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How to implement the insertion sort in Haskell

Abdul Monum


Haskell is a functional programming language. The functional programming paradigm focuses on changing data through expressions that don’t have side effects. These expressions are often called pure functions. Let’s see how to implement one of the most popular sorting algorithms, the insertion sort, in Haskell.


The basic idea behind insertion sort is that we repeatedly place each unsorted element in its correct place so that we end up with a sorted list.

We can divide the algorithm into two parts:

  1. Insert a new element in a sorted list in its correct place.
  2. Repeate the above process on each element of the input list recursively to get the final sorted list.


Let’s translate the above algorithm into a Haskell program:

insert_sorted :: [Int] -> Int -> [Int]
insert_sorted = \list -> \v ->
    case list of 
        x:xs | v>x -> x:insert_sorted xs v
        _ -> v:list

insertion_sort :: [Int] -> [Int]
insertion_sort = \list ->
    case list of 
        [] -> []
        x:xs -> insert_sorted (insertion_sort xs) x

main = print (insertion_sort [8, 9, 3, 4, 7])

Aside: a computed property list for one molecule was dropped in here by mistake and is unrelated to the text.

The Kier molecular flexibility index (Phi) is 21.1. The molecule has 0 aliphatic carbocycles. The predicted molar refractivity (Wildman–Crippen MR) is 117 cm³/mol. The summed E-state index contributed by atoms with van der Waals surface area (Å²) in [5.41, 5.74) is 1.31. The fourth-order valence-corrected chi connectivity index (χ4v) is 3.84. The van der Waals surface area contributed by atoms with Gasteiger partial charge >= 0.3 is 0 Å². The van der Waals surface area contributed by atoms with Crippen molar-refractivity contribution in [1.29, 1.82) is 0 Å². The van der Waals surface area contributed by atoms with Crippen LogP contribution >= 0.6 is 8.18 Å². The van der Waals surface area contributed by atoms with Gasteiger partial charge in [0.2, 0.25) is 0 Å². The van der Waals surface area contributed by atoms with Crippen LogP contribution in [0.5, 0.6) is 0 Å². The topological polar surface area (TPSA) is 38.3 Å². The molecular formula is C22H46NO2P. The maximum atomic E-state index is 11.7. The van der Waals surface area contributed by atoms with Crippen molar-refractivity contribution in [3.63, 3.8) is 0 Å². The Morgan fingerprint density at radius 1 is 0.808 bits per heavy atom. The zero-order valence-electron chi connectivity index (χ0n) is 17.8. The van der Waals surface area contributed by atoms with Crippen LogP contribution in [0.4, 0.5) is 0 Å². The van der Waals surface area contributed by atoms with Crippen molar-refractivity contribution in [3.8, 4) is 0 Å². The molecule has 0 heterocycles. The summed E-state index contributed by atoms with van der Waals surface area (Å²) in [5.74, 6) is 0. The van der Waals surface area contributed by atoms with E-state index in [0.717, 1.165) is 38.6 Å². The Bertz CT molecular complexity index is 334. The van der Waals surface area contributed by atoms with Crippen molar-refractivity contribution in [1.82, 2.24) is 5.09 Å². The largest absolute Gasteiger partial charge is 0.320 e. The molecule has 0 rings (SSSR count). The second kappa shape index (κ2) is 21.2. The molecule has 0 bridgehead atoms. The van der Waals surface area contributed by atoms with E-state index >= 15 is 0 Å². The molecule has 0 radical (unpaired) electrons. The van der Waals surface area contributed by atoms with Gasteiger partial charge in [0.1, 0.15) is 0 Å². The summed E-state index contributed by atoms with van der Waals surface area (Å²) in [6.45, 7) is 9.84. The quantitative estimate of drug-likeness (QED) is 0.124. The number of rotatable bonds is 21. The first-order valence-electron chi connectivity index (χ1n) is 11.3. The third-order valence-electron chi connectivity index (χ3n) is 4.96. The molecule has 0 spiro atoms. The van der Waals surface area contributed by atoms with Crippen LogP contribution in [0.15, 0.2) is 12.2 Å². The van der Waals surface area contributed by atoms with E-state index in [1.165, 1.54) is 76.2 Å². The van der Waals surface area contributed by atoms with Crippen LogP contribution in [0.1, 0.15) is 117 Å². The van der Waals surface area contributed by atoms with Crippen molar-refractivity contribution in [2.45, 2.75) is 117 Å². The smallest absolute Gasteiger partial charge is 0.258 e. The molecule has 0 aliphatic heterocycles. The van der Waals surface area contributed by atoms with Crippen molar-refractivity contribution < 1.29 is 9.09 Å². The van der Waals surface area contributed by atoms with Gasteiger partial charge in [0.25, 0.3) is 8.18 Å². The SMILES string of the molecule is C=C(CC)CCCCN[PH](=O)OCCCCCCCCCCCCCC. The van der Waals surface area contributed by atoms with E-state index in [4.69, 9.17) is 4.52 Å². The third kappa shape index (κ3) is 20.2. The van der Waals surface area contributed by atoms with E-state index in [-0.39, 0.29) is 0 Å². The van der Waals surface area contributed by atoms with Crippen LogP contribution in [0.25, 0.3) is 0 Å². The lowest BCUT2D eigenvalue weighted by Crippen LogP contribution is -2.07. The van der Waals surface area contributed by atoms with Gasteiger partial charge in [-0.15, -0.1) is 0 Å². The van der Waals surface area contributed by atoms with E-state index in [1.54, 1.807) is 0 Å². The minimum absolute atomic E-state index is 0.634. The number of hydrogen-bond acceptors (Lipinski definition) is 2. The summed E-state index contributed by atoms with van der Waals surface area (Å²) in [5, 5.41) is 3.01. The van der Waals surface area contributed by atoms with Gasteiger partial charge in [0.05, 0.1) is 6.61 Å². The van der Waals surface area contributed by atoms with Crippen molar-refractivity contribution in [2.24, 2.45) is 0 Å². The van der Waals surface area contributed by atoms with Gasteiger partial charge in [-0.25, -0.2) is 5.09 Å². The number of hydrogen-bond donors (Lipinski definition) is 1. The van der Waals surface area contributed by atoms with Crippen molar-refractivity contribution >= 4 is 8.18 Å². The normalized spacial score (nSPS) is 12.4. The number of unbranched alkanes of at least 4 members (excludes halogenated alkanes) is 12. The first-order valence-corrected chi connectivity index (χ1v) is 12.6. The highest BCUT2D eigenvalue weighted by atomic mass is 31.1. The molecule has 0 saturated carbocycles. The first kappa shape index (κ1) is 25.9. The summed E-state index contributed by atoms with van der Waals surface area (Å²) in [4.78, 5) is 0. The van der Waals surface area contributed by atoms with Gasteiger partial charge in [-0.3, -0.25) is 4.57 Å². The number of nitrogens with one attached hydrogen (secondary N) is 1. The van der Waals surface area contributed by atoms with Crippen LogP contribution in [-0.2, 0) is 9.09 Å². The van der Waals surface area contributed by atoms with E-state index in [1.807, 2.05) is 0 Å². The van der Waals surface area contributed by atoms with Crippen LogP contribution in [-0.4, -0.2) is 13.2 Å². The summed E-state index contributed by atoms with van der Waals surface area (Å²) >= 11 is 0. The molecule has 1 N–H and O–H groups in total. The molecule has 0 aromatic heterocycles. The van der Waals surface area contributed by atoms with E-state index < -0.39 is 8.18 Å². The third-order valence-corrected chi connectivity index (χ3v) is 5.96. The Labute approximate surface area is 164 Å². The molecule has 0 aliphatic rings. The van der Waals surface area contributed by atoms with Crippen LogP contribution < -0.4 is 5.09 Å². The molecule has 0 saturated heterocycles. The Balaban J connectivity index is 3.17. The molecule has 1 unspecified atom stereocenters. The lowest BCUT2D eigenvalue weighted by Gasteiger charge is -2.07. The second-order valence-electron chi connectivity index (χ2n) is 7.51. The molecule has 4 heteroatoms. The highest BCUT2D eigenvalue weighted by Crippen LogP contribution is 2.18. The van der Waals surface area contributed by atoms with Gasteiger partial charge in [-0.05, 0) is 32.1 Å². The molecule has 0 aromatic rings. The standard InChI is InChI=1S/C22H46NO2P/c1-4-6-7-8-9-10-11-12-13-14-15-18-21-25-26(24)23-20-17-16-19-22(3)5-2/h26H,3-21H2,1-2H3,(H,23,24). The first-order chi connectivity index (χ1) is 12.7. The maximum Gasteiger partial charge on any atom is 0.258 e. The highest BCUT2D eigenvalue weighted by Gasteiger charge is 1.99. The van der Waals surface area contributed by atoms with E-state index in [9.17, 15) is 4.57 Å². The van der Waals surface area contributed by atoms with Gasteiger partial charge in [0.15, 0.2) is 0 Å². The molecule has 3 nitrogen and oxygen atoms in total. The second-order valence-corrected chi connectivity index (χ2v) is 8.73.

Sorting list using the insertion sort algorithm


The insert_sorted function

The insert_sorted function inserts a new element in a sorted list in its correct place.

  • Line 1: The type annotation insert_sorted :: [Int] -> Int -> [Int] shows that our function takes a list of integers, an integer element that needs to be inserted, and returns the resultant list.
  • Lines 2–3: Next, we have the function definition that shows that our function takes a list, an integer element v, followed by a case expression that implements the recursive formulation of the problem.
  • Line 4: x:xs in the case statement is a syntax in Haskell that destructures a list into its head element and the remainder list.
  • Line 5: We compare the input element with the head of the list. If the input element is greater, we must traverse the remaining list. Therefore, we return the list with the head of the original list concatenated with the result of the recursive call to the insert_sorted function which is now passed the remainder of the list xs. In the second case statement, we check if the input element is less than the head element, and then place the input element at the beginning of the list.

The insertion_sort function

Let’s put all the pieces together.

  • Line 9: The first case statement handles the base scenario. If an empty list is passed as input, there is nothing to sort, and we return an empty list.
  • Line 10–11: For the general case, we recursively call the insertion_sort function. We pass it xs, the list with its head removed. We can assume that our function correctly sorts the list xs. The insert_sorted function determines the correct place of the unsorted head element in the sorted list returned by the recursive call. We return the list returned by the insert_sorted function, which correctly places the unsorted head element, and we end up with a sorted list.



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